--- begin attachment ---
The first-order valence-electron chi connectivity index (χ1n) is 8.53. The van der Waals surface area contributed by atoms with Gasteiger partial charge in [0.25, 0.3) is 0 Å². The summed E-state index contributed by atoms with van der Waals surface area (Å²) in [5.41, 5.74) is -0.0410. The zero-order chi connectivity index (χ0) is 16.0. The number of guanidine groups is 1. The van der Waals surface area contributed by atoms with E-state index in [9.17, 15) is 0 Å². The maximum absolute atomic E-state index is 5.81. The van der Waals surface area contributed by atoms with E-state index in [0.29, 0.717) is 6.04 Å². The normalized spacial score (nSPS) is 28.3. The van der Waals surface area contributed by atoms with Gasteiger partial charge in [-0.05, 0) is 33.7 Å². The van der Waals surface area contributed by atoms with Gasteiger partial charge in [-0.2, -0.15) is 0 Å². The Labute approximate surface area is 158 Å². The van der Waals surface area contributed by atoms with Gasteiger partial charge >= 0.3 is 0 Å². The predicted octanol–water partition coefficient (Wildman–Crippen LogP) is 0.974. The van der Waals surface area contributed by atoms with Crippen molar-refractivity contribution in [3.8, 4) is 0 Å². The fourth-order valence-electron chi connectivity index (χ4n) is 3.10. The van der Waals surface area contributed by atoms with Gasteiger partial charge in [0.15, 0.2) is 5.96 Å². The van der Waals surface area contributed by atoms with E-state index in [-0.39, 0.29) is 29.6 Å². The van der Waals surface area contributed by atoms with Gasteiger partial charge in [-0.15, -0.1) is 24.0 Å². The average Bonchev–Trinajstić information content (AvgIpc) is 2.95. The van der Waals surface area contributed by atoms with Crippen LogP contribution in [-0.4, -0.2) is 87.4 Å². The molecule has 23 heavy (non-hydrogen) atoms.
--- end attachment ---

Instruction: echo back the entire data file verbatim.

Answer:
The first-order valence-electron chi connectivity index (χ1n) is 8.53. The van der Waals surface area contributed by atoms with Gasteiger partial charge in [0.25, 0.3) is 0 Å². The summed E-state index contributed by atoms with van der Waals surface area (Å²) in [5.41, 5.74) is -0.0410. The zero-order chi connectivity index (χ0) is 16.0. The number of guanidine groups is 1. The van der Waals surface area contributed by atoms with E-state index in [9.17, 15) is 0 Å². The maximum absolute atomic E-state index is 5.81. The van der Waals surface area contributed by atoms with E-state index in [0.29, 0.717) is 6.04 Å². The normalized spacial score (nSPS) is 28.3. The van der Waals surface area contributed by atoms with Gasteiger partial charge in [-0.05, 0) is 33.7 Å². The van der Waals surface area contributed by atoms with Gasteiger partial charge in [-0.2, -0.15) is 0 Å². The Labute approximate surface area is 158 Å². The van der Waals surface area contributed by atoms with Gasteiger partial charge >= 0.3 is 0 Å². The predicted octanol–water partition coefficient (Wildman–Crippen LogP) is 0.974. The van der Waals surface area contributed by atoms with Crippen molar-refractivity contribution in [3.8, 4) is 0 Å². The fourth-order valence-electron chi connectivity index (χ4n) is 3.10. The van der Waals surface area contributed by atoms with Gasteiger partial charge in [0.15, 0.2) is 5.96 Å². The van der Waals surface area contributed by atoms with E-state index in [-0.39, 0.29) is 29.6 Å². The van der Waals surface area contributed by atoms with Gasteiger partial charge in [-0.15, -0.1) is 24.0 Å². The average Bonchev–Trinajstić information content (AvgIpc) is 2.95. The van der Waals surface area contributed by atoms with Crippen LogP contribution in [-0.4, -0.2) is 87.4 Å². The molecule has 23 heavy (non-hydrogen) atoms.